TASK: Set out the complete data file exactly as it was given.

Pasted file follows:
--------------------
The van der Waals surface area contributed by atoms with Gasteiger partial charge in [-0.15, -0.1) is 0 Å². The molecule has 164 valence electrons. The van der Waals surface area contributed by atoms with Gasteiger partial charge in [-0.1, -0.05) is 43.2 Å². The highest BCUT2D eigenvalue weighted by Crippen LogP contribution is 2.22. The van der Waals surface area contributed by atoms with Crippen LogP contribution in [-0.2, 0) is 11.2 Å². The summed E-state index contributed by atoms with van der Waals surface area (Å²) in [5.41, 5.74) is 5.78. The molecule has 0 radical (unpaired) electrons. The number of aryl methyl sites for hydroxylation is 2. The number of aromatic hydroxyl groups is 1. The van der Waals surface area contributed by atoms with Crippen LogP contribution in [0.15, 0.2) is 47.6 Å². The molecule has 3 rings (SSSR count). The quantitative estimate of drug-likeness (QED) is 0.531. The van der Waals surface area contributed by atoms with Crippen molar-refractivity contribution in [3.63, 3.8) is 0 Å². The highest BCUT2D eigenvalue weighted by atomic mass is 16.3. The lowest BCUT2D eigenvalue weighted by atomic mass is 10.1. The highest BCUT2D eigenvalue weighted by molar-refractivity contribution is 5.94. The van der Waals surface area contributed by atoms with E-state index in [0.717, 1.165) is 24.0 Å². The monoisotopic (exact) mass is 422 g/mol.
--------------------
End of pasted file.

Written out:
The van der Waals surface area contributed by atoms with Gasteiger partial charge in [-0.15, -0.1) is 0 Å². The molecule has 164 valence electrons. The van der Waals surface area contributed by atoms with Gasteiger partial charge in [-0.1, -0.05) is 43.2 Å². The highest BCUT2D eigenvalue weighted by Crippen LogP contribution is 2.22. The van der Waals surface area contributed by atoms with Crippen LogP contribution in [-0.2, 0) is 11.2 Å². The summed E-state index contributed by atoms with van der Waals surface area (Å²) in [5.41, 5.74) is 5.78. The molecule has 0 radical (unpaired) electrons. The number of aryl methyl sites for hydroxylation is 2. The number of aromatic hydroxyl groups is 1. The van der Waals surface area contributed by atoms with Crippen LogP contribution in [0.15, 0.2) is 47.6 Å². The molecule has 3 rings (SSSR count). The quantitative estimate of drug-likeness (QED) is 0.531. The van der Waals surface area contributed by atoms with Crippen molar-refractivity contribution in [3.63, 3.8) is 0 Å². The highest BCUT2D eigenvalue weighted by atomic mass is 16.3. The lowest BCUT2D eigenvalue weighted by atomic mass is 10.1. The highest BCUT2D eigenvalue weighted by molar-refractivity contribution is 5.94. The van der Waals surface area contributed by atoms with E-state index in [0.717, 1.165) is 24.0 Å². The monoisotopic (exact) mass is 422 g/mol.